Several key accusations made in the critical UN report appeared in print on October 17. One source claimed that the UN document said Rwanda’s defense minister is commanding M23 – and that is a very serious allegation. Excerpts claimed that the Rwandan government has given M23 heavy weapons and helped provide recruits. These allegations go several steps beyond a UN report issued earlier this year that concluded evidence existed that Rwanda was supporting the Congolese rebel group. Rwanda has a record of using proxy forces in the Congo to combat the radical Hutu FDLR (Democratic Forces for the Liberation of Rwanda).

October 15, 2012: UN investigators claimed that the Rwandan and Ugandan militaries have aided the Congo’s M23 rebel movement.

October 2, 2012: Diplomats in Burundi are reporting that from 300 to 500 former FNL (National Liberation Forces) rebels have returned to bases in the jungle. Though the Burundian Army has used its experiences in Somalia to increase the professionalism of its soldiers, a 500-man strong guerrilla force represents a real threat to the country. Many of the FNL rebels are veteran guerrilla fighters.

September 25, 2012: The Rwandan government once again denied charges that its security forces are involved with the Congo’s M23 rebel movement.

September 6, 2012: The Rwandan government announced that its new national development fund with a long-range goal: getting the country away from relying on foreign aid. The fund now has a little over $10 million, most of the money coming from Rwandan government workers and Rwandan expatriates. The government said that the fund will help capitalize new projects and money from the fund will also be used to partner with foreign investors. The fund is named the Agaciro Fund (which translates as “Dignity” Fund in the Kinyarwandan language). Critics have pointed out that the Rwandan government is establishing the fund just as numerous international donors are discussing withdrawing aid because of Rwanda’s alleged support for Congolese rebels. Almost 50 percent of Rwanda’s annual budget comes from donor countries and aid organizations.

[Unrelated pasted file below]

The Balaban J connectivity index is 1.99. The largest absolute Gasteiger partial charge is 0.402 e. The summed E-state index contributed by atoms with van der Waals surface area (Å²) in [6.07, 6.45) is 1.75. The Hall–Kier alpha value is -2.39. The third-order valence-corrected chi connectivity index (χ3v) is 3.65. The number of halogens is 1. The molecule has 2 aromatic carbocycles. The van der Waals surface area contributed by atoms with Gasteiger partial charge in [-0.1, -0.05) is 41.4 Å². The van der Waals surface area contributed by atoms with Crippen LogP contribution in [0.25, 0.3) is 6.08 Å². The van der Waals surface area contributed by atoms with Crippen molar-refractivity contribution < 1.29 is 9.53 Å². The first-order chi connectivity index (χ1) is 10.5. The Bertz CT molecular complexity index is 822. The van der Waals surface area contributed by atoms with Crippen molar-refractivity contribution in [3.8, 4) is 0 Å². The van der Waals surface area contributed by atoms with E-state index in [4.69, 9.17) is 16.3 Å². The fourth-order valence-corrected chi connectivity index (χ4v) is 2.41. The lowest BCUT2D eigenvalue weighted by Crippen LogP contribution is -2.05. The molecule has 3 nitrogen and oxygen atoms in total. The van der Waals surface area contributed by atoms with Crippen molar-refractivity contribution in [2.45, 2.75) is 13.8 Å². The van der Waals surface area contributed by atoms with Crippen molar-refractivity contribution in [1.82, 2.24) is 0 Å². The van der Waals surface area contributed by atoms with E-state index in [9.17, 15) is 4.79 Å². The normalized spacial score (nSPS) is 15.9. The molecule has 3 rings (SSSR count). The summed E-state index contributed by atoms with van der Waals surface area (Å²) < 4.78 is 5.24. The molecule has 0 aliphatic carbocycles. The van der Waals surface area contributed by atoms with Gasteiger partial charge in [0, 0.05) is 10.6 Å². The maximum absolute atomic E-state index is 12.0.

September 6, 2012: Observers in the eastern Congo reported that M23 rebels have moved into an area near the Rwanda-Congo border that was formerly patrolled by a Rwandan special forces unit.

September 5, 2012: UN peacekeepers in the Congo confirmed that 357 Rwandan Special Forces troops have been operating in the eastern Congo. The Congolese government said that 100 Rwandan Special Forces soldiers were operating in the region. The Rwandan troops were working with Congolese Army soldiers to monitor Rwandan FDLR (Democratic Forces for the Liberation of Rwanda) ethnic Hutu rebels and their Mai Mai militia allies.

September 4, 2012: Congolese civilians in North Kivu province reported that M23 rebels skirmished with Congolese Army soldiers in the Rutshuru district. The report puts in question claims by officials in the Congo that an informal ceasefire has existed between M23 and the Congolese Army since the first week of August.

September 3, 2012: The Rwandan Army said that it was withdrawing two special forces battalions which have been operating in the eastern Congo. The Rwandan government said the two battalions have been participating in joint operations with the Congolese military since 2009. The Rwandan special operations soldiers had been assigned to the Joint DRC-Rwanda Special Forces Battalion that was based in the Rutshuru territory of DRC's North Kivu province.

A former leader of Burundi’s main rebel group, the FNL (National Liberation Forces), said that a new FNL faction has been established. The faction was responsible for a recent attack on a Burundian Army post near Bujumbura. The new faction is named the FNL-Ubugabo-Burihabwa.




Help Keep Us From Drying Up

We need your help! Our subscription base has slowly been dwindling.

Each month we count on your contributions. You can support us in the following ways:

  1. Make sure you spread the word about us. Two ways to do that are to like us on Facebook and follow us on Twitter.
  2. Subscribe to our daily newsletter. We’ll send the news to your email box, and you don’t have to come to the site unless you want to read columns or see photos.
  3. You can contribute to the health of StrategyPage.
Subscribe   Contribute   Close